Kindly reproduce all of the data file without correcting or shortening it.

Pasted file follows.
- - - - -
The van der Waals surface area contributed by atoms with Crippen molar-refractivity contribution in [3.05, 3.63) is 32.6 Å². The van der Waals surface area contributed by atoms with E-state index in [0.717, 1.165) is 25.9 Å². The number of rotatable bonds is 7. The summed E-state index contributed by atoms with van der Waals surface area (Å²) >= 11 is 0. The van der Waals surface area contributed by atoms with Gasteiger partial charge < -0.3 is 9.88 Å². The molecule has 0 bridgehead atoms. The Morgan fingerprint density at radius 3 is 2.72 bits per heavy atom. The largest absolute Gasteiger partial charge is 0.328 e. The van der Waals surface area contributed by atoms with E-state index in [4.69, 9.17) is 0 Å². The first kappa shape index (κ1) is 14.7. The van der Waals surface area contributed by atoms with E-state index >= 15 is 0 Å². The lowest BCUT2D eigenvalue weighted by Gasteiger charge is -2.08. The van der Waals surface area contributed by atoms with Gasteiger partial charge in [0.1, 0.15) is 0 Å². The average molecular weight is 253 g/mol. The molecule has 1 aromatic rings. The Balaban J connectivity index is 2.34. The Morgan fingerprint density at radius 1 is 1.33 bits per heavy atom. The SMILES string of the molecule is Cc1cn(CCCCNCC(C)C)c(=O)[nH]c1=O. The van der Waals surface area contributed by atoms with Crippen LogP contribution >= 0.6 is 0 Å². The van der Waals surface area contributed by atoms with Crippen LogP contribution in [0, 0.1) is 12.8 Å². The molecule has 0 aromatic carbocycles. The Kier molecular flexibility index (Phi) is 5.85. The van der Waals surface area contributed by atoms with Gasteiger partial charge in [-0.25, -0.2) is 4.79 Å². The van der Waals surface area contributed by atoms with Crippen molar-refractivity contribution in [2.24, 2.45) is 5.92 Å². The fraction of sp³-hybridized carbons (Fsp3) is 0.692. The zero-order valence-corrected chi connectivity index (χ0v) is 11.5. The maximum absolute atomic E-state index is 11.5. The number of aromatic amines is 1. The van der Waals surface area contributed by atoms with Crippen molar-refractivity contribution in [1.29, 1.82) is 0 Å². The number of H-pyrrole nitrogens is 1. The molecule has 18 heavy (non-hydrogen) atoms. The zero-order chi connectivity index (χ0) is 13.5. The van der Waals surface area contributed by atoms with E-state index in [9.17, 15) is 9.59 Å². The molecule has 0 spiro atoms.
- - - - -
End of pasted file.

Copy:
The van der Waals surface area contributed by atoms with Crippen molar-refractivity contribution in [3.05, 3.63) is 32.6 Å². The van der Waals surface area contributed by atoms with E-state index in [0.717, 1.165) is 25.9 Å². The number of rotatable bonds is 7. The summed E-state index contributed by atoms with van der Waals surface area (Å²) >= 11 is 0. The van der Waals surface area contributed by atoms with Gasteiger partial charge < -0.3 is 9.88 Å². The molecule has 0 bridgehead atoms. The Morgan fingerprint density at radius 3 is 2.72 bits per heavy atom. The largest absolute Gasteiger partial charge is 0.328 e. The van der Waals surface area contributed by atoms with E-state index in [4.69, 9.17) is 0 Å². The first kappa shape index (κ1) is 14.7. The van der Waals surface area contributed by atoms with E-state index >= 15 is 0 Å². The lowest BCUT2D eigenvalue weighted by Gasteiger charge is -2.08. The van der Waals surface area contributed by atoms with Gasteiger partial charge in [0.1, 0.15) is 0 Å². The average molecular weight is 253 g/mol. The molecule has 1 aromatic rings. The Balaban J connectivity index is 2.34. The Morgan fingerprint density at radius 1 is 1.33 bits per heavy atom. The SMILES string of the molecule is Cc1cn(CCCCNCC(C)C)c(=O)[nH]c1=O. The van der Waals surface area contributed by atoms with Crippen LogP contribution >= 0.6 is 0 Å². The van der Waals surface area contributed by atoms with Crippen LogP contribution in [0, 0.1) is 12.8 Å². The molecule has 0 aromatic carbocycles. The Kier molecular flexibility index (Phi) is 5.85. The van der Waals surface area contributed by atoms with Gasteiger partial charge in [-0.25, -0.2) is 4.79 Å². The van der Waals surface area contributed by atoms with Crippen molar-refractivity contribution in [2.24, 2.45) is 5.92 Å². The fraction of sp³-hybridized carbons (Fsp3) is 0.692. The zero-order valence-corrected chi connectivity index (χ0v) is 11.5. The maximum absolute atomic E-state index is 11.5. The number of aromatic amines is 1. The van der Waals surface area contributed by atoms with Crippen molar-refractivity contribution in [1.29, 1.82) is 0 Å². The number of H-pyrrole nitrogens is 1. The molecule has 18 heavy (non-hydrogen) atoms. The zero-order chi connectivity index (χ0) is 13.5. The van der Waals surface area contributed by atoms with E-state index in [9.17, 15) is 9.59 Å². The molecule has 0 spiro atoms.